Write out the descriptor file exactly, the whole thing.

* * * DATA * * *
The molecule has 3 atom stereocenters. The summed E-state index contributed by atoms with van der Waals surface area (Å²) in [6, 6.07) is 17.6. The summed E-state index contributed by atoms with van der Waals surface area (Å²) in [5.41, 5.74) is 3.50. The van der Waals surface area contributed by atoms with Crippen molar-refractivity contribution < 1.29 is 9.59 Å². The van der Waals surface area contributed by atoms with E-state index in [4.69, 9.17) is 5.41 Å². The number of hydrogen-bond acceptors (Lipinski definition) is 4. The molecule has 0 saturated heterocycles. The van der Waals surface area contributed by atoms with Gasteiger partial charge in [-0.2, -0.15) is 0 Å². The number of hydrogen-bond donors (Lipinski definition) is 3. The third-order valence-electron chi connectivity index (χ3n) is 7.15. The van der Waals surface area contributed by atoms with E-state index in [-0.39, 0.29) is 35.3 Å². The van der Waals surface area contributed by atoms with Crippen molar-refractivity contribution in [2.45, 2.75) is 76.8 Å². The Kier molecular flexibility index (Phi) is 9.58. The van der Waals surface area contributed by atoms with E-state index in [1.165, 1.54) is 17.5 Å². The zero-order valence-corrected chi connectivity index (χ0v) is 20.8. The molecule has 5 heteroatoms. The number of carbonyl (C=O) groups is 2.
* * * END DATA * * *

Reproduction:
The molecule has 3 atom stereocenters. The summed E-state index contributed by atoms with van der Waals surface area (Å²) in [6, 6.07) is 17.6. The summed E-state index contributed by atoms with van der Waals surface area (Å²) in [5.41, 5.74) is 3.50. The van der Waals surface area contributed by atoms with Crippen molar-refractivity contribution < 1.29 is 9.59 Å². The van der Waals surface area contributed by atoms with E-state index in [4.69, 9.17) is 5.41 Å². The number of hydrogen-bond acceptors (Lipinski definition) is 4. The molecule has 0 saturated heterocycles. The van der Waals surface area contributed by atoms with Gasteiger partial charge in [-0.2, -0.15) is 0 Å². The number of hydrogen-bond donors (Lipinski definition) is 3. The third-order valence-electron chi connectivity index (χ3n) is 7.15. The van der Waals surface area contributed by atoms with E-state index in [-0.39, 0.29) is 35.3 Å². The van der Waals surface area contributed by atoms with Crippen molar-refractivity contribution in [2.45, 2.75) is 76.8 Å². The Kier molecular flexibility index (Phi) is 9.58. The van der Waals surface area contributed by atoms with E-state index in [1.165, 1.54) is 17.5 Å². The zero-order valence-corrected chi connectivity index (χ0v) is 20.8. The molecule has 5 heteroatoms. The number of carbonyl (C=O) groups is 2.